About 50 persons from different cities in Russia took part in the Pride Parade in Kirkenes on Saturday. Photo: Thomas Nilsen

Pride Parade participants stopped by FSB on return to Russia

«We know everything about you,» the interrogators told, but continued to ask about who organized and financed the pride parade that took place in Norway’s border town of Kirkenes this weekend.
September 25, 2017


Returning to Russia in bus on Sunday, three of the participants were taken aside by two non-uniformed FSB employees at Borisoglebsk border checkpoint.

The three were taken into a separate room and interrogated for some 15 minutes.

Tatiana Britskaya, a reporter with Novaya Gazeta in Murmansk, who also took part in the parade in Kirkenes came in a car to the border just after the bus.

«The three were asked about names, addresses, phones and place of work,» she tells to the Barents Observer.

According to Britskaya, the two FSB employees refused to show any documents and were not wearing uniforms like other immigration officials at the checkpoint.

«They asked questions about the event, what happened in Norway, why the Mayor of Kirkenes joined the parade, which flags did we use and who had introduced people to each other,» Tatiana Britskaya elaborates.


She says the activists refused to answer questions from the FSB, but then the two claimed «We know everything about you.»

«One of the three who were stopped was asked to sign an empty sheet of paper,» Britskaya says.

Many of the participants in the Pride Parade said they did not wanted to be recognized. Photo: Thomas Nilsen

FSB apparently also showed interest in who was financing the pride parade in Kirkenes.

Mayor says  «Very sad»

Mayor of Kirkenes, Rune Rafaelsen, says to the Barents Observer it is «very sad» that activists who participated in an legitimate Barents gathering financed by Norway were stopped like this by FSB.

«It is very natural to participate, people must be allowed to chose by themselves who to love, independent of sex and borders,» the Mayor says. Rune Rafaelsen himself walked in the front of the pride parade through the streets of Kirkenes and gave a speech at the central square where he quoted Norway’s King Harald who last year in support of diversity and tolerance called for all Norwegians to take care of each other.

«Norwegians are girls who love girls boys who love boys and boys and girls who love each other.»

Rune Rafaelsen is Mayor of Kirkenes. Photo: Thomas Nilsen

The Barents pride parade and the LGBT-seminar and workshops about LGBT rights in Russia that took place on Friday is financed with money for regional cross-border people-to-people cooperation from Norway’s Ministry of Foreign Affairs.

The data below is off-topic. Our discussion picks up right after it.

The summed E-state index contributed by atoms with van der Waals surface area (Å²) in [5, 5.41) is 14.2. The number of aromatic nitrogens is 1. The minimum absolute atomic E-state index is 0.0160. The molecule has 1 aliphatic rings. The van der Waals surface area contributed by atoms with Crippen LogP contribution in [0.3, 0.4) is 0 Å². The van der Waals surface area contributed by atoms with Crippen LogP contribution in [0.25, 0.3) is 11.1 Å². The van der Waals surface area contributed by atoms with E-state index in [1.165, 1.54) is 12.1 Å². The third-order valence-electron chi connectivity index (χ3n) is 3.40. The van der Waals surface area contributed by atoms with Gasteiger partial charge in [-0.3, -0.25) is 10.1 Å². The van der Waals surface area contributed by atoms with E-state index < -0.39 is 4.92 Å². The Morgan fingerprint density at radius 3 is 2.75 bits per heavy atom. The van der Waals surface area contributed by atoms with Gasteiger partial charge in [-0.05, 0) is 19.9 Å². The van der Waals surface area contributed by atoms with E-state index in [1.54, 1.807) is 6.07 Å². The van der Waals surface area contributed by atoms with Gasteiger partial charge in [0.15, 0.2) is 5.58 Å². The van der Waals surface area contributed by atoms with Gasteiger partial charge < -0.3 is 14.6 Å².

Additional to LGBT-groups in northern- Norway, both Amnesty International and the Norwegian Helsinki Committee were among the organizers.

Human Rights group: «Worrying»

Mina Skouen is Senior Advisor with the Norwegian Helsinki Committee. She says it was a great experience participating in the parade together with the brave Russians and locals in Kirkenes showing solidarity.

 «The participants in Barents Pride came to Kirkenes to join a parade for solidarity, security and human rights for all, regardless of sexual orientation and gender identity, together with Norwegian activists and locals. It is worrying that Russian authorities show such interest in people who exercise their freedom of expression and assembly rights,» Skouen says.

The Helsinki Committee will keep an close eye on further developments.

«Naturally, we will follow if the participants experience further pressure in the time to come.»

Diplomat wearing button «Barents free of sodomi»

Russia’s Consulate General in Kirkenes did not attend the parade on Saturday.

On Friday, at an opening ceremony of a local art gallery Kirkenes, one of the Consulate’s diplomats was openly wearing a button reading «Barents free of sodomi.»

The diplomat did not wanted to elaborate more when asked by the Barents Observer about the slogan on the button.

The pride parade turned around the corner one block away from Russia’s Consulate General in Kirkenes. None of the Russian diplomats were watching the crowds of people in the streets. Photo: Thomas Nilsen

In Russia, pride demonstrations have often turned vilolent and are said to be among the world’s most dangerous. 

In 2013, Russia introduced legislation to outlaw propaganda of non-traditional sexual relationships towards minors. The law had a chilling effect on gay and lesbian rights activists and led to increased violence towards them across Russia. 

Amnesty International has campaigned against Chechen authorities since the Russian newspaper Novaya Gazeta earlier this year published reports that Chechen authorities had detained, tortured and even killed gay men. In Grozny, authorities responded by claiming that gay men do not exists in the Republic, even as they defended killing them in the name of “honor.”

Photo: Thomas Nilsen

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